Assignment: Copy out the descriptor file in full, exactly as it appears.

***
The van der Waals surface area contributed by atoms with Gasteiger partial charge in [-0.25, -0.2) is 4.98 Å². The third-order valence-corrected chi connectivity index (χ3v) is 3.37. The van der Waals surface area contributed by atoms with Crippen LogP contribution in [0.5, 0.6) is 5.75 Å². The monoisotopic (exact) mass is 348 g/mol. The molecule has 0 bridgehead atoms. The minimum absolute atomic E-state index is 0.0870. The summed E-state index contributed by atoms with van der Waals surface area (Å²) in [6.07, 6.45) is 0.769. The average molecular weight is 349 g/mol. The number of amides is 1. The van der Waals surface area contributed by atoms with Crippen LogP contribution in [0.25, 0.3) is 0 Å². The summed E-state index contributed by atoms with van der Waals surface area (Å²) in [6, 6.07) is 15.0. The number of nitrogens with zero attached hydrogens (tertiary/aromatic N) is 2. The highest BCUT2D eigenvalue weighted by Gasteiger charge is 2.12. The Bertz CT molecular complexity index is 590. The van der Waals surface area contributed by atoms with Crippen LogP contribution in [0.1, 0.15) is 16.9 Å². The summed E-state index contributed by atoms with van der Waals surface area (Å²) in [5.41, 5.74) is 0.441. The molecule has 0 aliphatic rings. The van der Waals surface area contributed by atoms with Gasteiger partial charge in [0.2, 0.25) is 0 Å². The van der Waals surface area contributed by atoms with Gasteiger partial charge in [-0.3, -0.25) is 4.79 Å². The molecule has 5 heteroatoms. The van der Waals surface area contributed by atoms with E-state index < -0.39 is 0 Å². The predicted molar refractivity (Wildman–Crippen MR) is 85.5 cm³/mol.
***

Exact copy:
The van der Waals surface area contributed by atoms with Gasteiger partial charge in [-0.25, -0.2) is 4.98 Å². The third-order valence-corrected chi connectivity index (χ3v) is 3.37. The van der Waals surface area contributed by atoms with Crippen LogP contribution in [0.5, 0.6) is 5.75 Å². The monoisotopic (exact) mass is 348 g/mol. The molecule has 0 bridgehead atoms. The minimum absolute atomic E-state index is 0.0870. The summed E-state index contributed by atoms with van der Waals surface area (Å²) in [6.07, 6.45) is 0.769. The average molecular weight is 349 g/mol. The number of amides is 1. The van der Waals surface area contributed by atoms with Crippen LogP contribution in [0.25, 0.3) is 0 Å². The summed E-state index contributed by atoms with van der Waals surface area (Å²) in [6, 6.07) is 15.0. The number of nitrogens with zero attached hydrogens (tertiary/aromatic N) is 2. The highest BCUT2D eigenvalue weighted by Gasteiger charge is 2.12. The Bertz CT molecular complexity index is 590. The van der Waals surface area contributed by atoms with Crippen LogP contribution in [0.1, 0.15) is 16.9 Å². The summed E-state index contributed by atoms with van der Waals surface area (Å²) in [5.41, 5.74) is 0.441. The molecule has 0 aliphatic rings. The van der Waals surface area contributed by atoms with Gasteiger partial charge in [0.2, 0.25) is 0 Å². The van der Waals surface area contributed by atoms with Gasteiger partial charge in [-0.3, -0.25) is 4.79 Å². The molecule has 5 heteroatoms. The van der Waals surface area contributed by atoms with E-state index < -0.39 is 0 Å². The predicted molar refractivity (Wildman–Crippen MR) is 85.5 cm³/mol.